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Material Overhead Rate — Off and On

Back to the recent Armed Services Board of Contract Appeals (ASBCA) Technology Systems, Inc. (TSI) (ASBCA 59577 and the nine areas I believe are worth discussing:

  1. Supporting Material Overhead rate
  2. DCAA Auditor independence
  3. DCAA’s right to change their mind in subsequent audits
  4. Tax vs. Book on depreciation issues
  5. Bonuses
  6. Accrued Costs crossing fiscal year
  7. Unapproved subcontractors
  8. An excellent example of DCAA properly developing findings.
  9. Documenting consultants work product

I talked about unapproved contractors in the last article and today I am going to look at item one: Supporting Material Overhead rate. Again, I am not a lawyer and this is not legal advice.

The material overhead rate did not actually end up as part of this case only because the second DCAA auditor did not pursue it. TSI proposed a material overhead rate of 1.05% that the first DCAA auditor recommended be 100% disallowed while the second auditor accepted the rate. TSI alleged that the first auditor “had it in” for them and we will discuss the minimal discussion on DCAA auditor independence later.

Almost all of this article is speculative on my part and should not be taken to represent what actually occurred, but when I got the page where the initial DCAA auditor rejected all of the material overhead rate I thought “Crap, that has been a long time coming”. When I saw that DCAA backed off in the second stab at the audit, I breathed a sigh of relief and thought, “Not this time”.

Two Sides of the Circle or Contractors with Multiple Government Bosses

It is important to remember that government contractors circle around two extremes of government compliance. On one side, there is the programs staff and their associated contracting officers. These are the guys who issue the RFP, decide you are the guy they want, and issue the contract in coordination with DCMA.

On the other side of the circle is DCAA which looks at the contractor’s costs and business systems then recommends actions to DCMA based on their audit work.

A government contractor needs to make both sides as happy as possible, and I would argue that Material Overhead Rates is one of the bizarre evolutions within government contracting that arose to make this hope of making both sides (programs and compliance) happy a reality. The concept exists in established cost accounting practice but is not as universal as many RFPs would imply.

Just Where Do We Put that Pesky G&A?

The FAR, CAS, and DCAA are strong on contractors allocating general and administrative (G&A) costs utilizing a method labeled Total Cost Input (TCI). TCI allocates G&A costs over all other costs (direct (to include materials and subcontractors), overhead, fringe and so on). CAS actually states “A total cost input base is generally acceptable as an appropriate measure of total activity of a business unit”.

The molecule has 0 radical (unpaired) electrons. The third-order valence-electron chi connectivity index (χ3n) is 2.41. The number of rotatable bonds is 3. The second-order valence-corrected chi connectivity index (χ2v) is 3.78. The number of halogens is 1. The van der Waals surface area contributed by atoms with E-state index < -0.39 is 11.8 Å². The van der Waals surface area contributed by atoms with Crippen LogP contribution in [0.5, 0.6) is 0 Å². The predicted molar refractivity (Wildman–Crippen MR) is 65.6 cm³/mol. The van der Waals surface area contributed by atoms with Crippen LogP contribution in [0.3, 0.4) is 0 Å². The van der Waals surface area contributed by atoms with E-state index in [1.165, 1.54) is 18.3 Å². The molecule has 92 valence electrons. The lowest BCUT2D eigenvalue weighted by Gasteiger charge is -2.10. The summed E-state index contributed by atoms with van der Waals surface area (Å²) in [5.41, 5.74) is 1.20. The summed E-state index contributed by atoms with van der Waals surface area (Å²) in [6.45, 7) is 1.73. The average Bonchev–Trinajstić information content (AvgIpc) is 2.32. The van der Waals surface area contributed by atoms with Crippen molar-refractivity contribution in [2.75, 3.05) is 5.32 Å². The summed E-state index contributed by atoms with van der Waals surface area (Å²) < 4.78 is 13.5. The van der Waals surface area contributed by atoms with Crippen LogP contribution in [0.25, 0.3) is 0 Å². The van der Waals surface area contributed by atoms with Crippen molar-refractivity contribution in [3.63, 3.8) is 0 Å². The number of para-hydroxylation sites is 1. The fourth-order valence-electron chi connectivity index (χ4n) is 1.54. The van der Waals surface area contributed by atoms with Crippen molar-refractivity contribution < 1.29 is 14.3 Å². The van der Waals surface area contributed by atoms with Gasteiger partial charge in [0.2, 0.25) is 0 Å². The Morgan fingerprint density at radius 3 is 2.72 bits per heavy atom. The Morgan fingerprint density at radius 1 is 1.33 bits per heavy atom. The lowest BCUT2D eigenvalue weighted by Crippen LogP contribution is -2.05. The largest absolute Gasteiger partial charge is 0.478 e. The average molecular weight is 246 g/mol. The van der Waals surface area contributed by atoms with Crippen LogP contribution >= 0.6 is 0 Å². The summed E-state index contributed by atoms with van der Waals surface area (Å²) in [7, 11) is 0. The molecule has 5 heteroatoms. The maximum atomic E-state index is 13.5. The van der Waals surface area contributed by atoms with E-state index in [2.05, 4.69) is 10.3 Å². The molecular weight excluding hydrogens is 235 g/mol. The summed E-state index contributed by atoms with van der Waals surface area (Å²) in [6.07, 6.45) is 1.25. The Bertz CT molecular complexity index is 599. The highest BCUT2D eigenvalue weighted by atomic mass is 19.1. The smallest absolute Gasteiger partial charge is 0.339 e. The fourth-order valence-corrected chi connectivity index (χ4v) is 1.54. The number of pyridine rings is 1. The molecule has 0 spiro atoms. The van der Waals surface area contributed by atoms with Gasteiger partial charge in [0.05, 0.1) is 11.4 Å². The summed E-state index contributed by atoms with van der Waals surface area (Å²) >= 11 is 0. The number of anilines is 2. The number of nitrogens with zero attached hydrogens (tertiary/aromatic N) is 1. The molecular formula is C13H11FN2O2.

Thus TCI is automatically accepted as a valid way of allocating G&A by everyone. Everyone except the government people on the other side of the circle (programs and their branch contracting officers). It often seems a majority of them think burdening travel, materials, subcontractors, and materials with a G&A rate is an outrageous and immoral act. Addressing this indignation over the years, it is clear to me that many of the associated program people (including buyers) look at this allocation as a mark-up not an allocation of actual allowable indirect costs.

I will give you two recent examples. One was a final four major accounting firm auditing a client’s incurred cost proposal on a DOE contract. The supervisor auditor entered my office at the client site (I was there supporting the audit) and spent a lot of time arguing that allocating G&A on a subcontract was unethical (his words) since the subcontract contained its own G&A and this meant the government was being charged twice.

Obviously he did not enjoy a great deal of experience with value added taxes, and I responded by asserting that was the subcontractor’s G&A and not the prime’s (my client). The two could simply not be compared. A G&A rate is not arbitrary and represents an allocation of legitimate indirect expenses, expenses of both the subcontractor and the prime contractor. It is not a ‘profit’.

He then argued that the allocated G&A simply stood out of proportion to the base cost. It takes a great deal more G&A to administer direct labor than cut a check to a subcontractor. I actually thought this a much stronger argument, but he was still out of his league. I reminded him that the prime is responsible for the subcontractor and it is never as simple as cutting a check.

He still argued on and on about the injustice of the allocation. I finally made two additional points that finally closed the argument. First, all allocation methods are ultimately subjective and arbitrary. Second, please leave my office and come back with a statutory or regulatory basis that supported his argument.

The second example involved an Army contracting officer complaining that because their contract with the contractor was about half materials and the Air Force’s contract was all services, the Army was receiving an inequitable allocation of G&A. I responded by stating that the inequity could only be applied on a government wide level and not a branch level.

The thought behind these arguments and the countless other times I encounter them, is that a dollar spent on direct materials, subcontractors, and even travel, should not receive the same amount of G&A as direct labor. To approach from a different angle, given a G&A rate of 10% it is unfair to burden $500,000 of material costs with $50,000 of G&A.

One way I attempt to explain this to the program’s side is by trying to tie them into the whole picture:

“Okay, if a contractor has $75,000 in direct labor, $25,000 in subcontractor costs with $10,000 in allowable G&A, we have to allocate the $10,000.  The government is legally obligated to pay for the $10,000. Total Cost Input gives $7,500 to the labor costs and $2,500 to the subcontractor costs. How would you do it?”